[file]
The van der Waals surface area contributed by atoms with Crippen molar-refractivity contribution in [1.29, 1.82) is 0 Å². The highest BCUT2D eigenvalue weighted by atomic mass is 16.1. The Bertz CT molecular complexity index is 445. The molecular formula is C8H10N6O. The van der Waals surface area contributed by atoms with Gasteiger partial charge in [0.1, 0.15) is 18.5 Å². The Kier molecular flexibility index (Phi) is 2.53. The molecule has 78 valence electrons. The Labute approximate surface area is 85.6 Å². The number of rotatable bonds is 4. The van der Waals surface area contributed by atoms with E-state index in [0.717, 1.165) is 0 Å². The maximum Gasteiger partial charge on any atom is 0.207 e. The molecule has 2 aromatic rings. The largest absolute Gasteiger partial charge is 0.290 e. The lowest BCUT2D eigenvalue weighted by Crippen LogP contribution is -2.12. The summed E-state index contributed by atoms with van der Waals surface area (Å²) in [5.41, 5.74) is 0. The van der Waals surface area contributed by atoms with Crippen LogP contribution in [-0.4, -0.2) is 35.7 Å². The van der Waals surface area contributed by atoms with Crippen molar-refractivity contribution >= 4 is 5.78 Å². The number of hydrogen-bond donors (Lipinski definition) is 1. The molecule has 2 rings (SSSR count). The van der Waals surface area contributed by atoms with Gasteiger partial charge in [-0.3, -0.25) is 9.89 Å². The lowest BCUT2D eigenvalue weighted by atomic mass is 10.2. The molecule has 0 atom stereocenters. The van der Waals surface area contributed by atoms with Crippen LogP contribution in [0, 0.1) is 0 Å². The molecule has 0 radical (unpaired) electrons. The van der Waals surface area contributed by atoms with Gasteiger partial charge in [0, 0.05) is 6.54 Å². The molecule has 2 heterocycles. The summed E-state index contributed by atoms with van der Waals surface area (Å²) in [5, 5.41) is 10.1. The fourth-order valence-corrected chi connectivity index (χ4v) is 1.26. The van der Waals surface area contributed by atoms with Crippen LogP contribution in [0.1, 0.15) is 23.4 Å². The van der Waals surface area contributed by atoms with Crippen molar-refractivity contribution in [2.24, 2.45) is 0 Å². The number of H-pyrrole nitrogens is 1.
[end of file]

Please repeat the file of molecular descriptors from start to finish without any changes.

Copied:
The van der Waals surface area contributed by atoms with Crippen molar-refractivity contribution in [1.29, 1.82) is 0 Å². The highest BCUT2D eigenvalue weighted by atomic mass is 16.1. The Bertz CT molecular complexity index is 445. The molecular formula is C8H10N6O. The van der Waals surface area contributed by atoms with Gasteiger partial charge in [0.1, 0.15) is 18.5 Å². The Kier molecular flexibility index (Phi) is 2.53. The molecule has 78 valence electrons. The Labute approximate surface area is 85.6 Å². The number of rotatable bonds is 4. The van der Waals surface area contributed by atoms with E-state index in [0.717, 1.165) is 0 Å². The maximum Gasteiger partial charge on any atom is 0.207 e. The molecule has 2 aromatic rings. The largest absolute Gasteiger partial charge is 0.290 e. The lowest BCUT2D eigenvalue weighted by Crippen LogP contribution is -2.12. The summed E-state index contributed by atoms with van der Waals surface area (Å²) in [5.41, 5.74) is 0. The van der Waals surface area contributed by atoms with Crippen LogP contribution in [-0.4, -0.2) is 35.7 Å². The van der Waals surface area contributed by atoms with Crippen molar-refractivity contribution >= 4 is 5.78 Å². The number of hydrogen-bond donors (Lipinski definition) is 1. The molecule has 2 rings (SSSR count). The van der Waals surface area contributed by atoms with Gasteiger partial charge in [-0.3, -0.25) is 9.89 Å². The lowest BCUT2D eigenvalue weighted by atomic mass is 10.2. The molecule has 0 atom stereocenters. The van der Waals surface area contributed by atoms with Crippen LogP contribution in [0, 0.1) is 0 Å². The molecule has 0 radical (unpaired) electrons. The van der Waals surface area contributed by atoms with Gasteiger partial charge in [0, 0.05) is 6.54 Å². The molecule has 2 heterocycles. The summed E-state index contributed by atoms with van der Waals surface area (Å²) in [5, 5.41) is 10.1. The fourth-order valence-corrected chi connectivity index (χ4v) is 1.26. The van der Waals surface area contributed by atoms with Crippen LogP contribution in [0.1, 0.15) is 23.4 Å². The van der Waals surface area contributed by atoms with Crippen molar-refractivity contribution in [2.24, 2.45) is 0 Å². The number of H-pyrrole nitrogens is 1.